Mobile Payments..The Next Big Thing

Everything is pointing to mobile payments as the next frontier that Apple will conquer with the introduction of the next iPhone. They have been awarded several patents for mobile commerce and rumors from suppliers support the idea that they will adding a NFC chip to the next iPhone. Here are the reasons I think this will be a massive game changer for mobile and social commerce:

  • Apple already has 160 million credit cards on file for iTunes, they will set up a system somewhat like PayPal where transactions are directly debited for your checking account to pass over the 2-5% fee charged by the credit card providers.
  • Retailers hate the current credit card providers, ask any small business or restaurant what they hate most and this will be at the top of the list. If Apple delivers a simple, transparent, user friendly system – watch out American Express and MasterCard, hello iBank.
  • NFC is not new technology, it has been used in Japan, South Korea and throughout Europe for a long time, the payments are often collected by the phone service providers (you better believe Apple will cut them out of this). It is used for subway and bus passes over here, etc. Apple wil come to the table with a simple system that will empower even Mom to link up her iPhone to her bank account.
  • I think the possibilites this business will spawn are seemingly endless. They could push to replace all of the frequent shopper cards stacked in your wallet or purse with a simple loyalty system across all of your purchases. This would allow them to set up something similar to dunnhumby.

There will a huge amount of competion for this space from the current card providers, upstarts like Jack Dorsey’s Square , Facebook and their Points currency, and Google. How will it all shake out is anyone’s guess. I would probably place my early bet on Apple for two reasons – the iPhone is wildly popular and the device most ready to make it a good experience and Apple’s ability to take existing technology and bundle it into a seamless user friendly experience.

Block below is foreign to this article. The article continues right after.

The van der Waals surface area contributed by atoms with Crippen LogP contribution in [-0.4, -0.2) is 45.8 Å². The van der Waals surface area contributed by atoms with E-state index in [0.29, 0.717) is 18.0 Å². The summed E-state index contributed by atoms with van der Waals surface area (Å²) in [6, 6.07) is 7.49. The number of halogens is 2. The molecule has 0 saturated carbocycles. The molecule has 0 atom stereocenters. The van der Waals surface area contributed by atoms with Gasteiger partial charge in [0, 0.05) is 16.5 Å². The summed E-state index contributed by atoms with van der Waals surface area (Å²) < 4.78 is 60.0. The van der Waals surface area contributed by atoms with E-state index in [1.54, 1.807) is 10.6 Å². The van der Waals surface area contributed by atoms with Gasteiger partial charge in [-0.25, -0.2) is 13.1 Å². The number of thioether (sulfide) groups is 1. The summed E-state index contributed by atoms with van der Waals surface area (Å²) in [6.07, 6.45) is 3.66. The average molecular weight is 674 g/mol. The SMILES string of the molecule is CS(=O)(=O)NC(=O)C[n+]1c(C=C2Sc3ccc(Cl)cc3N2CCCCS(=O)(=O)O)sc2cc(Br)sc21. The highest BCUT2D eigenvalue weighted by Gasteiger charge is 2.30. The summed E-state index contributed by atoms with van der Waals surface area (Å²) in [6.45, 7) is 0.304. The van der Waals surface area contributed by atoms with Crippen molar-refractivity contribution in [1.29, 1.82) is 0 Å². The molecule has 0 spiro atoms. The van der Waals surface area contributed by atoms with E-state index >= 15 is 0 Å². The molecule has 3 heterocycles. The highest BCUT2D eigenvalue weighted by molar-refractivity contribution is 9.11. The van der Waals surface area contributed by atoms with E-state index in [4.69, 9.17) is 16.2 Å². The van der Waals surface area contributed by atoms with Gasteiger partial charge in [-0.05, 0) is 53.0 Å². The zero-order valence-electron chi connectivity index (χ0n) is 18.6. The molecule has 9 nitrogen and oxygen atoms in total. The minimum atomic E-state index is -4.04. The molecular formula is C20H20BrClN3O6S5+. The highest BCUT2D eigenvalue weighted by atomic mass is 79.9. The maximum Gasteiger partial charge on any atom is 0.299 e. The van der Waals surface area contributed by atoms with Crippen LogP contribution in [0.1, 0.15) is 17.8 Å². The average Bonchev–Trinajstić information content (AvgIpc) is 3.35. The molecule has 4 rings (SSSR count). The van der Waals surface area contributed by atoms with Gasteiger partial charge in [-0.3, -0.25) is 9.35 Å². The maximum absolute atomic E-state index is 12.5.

4 Comments

  1. Rob,
    Great insight into the mobile payments space.
    The banks and credit card companies are pretty powerful lobbies, unless they embrace this concept for themselves (and build their own applications that enable NFC transactions) I think adoption is going to be slow and painful.

    I think about how terrible the adoption for the speedpass has been and wonder why everyone can’t transition from the card to the air?

    There needs to be a killer application with a low barrier to entry for the consumer – like a soda machine for goodness sake – to help people understand how valuable this kind of technology can be!

    Thanks again for the insight!
    – Drew

    1. Hi Drew,
      Just from personal experience I think the low adoption of things like Speed Pass have been more about having to add the extra stuff to your keychain for each credit card or loyalty program. I think most consumers don’t see much added benefit from just keeping a card in their wallet. The beauty of having everything on your mobile device is the ability to leave a lot of those cards at home. The benefit to the seller is that it also removes the consumer another step from using actual cash making the purchase more impulsive. If I had to pull a $10 bill out of my wallet every time I wanted to download an album on iTunes or a Kindle book from Amazon for my iPod I think I would have a lot less content on my iPhone and iPad…it is easy.

      1. Point well-taken. It’s always easier to use something you’ve got rather than add something new to the mix.
        Have you tried the Starbucks app yet?
        – drew

      2. I have tried the Starbucks app…it is difficult to scan the iPhone – don’t know if it the reflection from the screen or what. That is why the NFC chipset will be a big win, I think that is where you will see a lot of loyalty programs move. It seems like a big opportunity for Google to deploy a mobile/social CRM that works well with Google Analytics….and an interface that marketers are familiar with.

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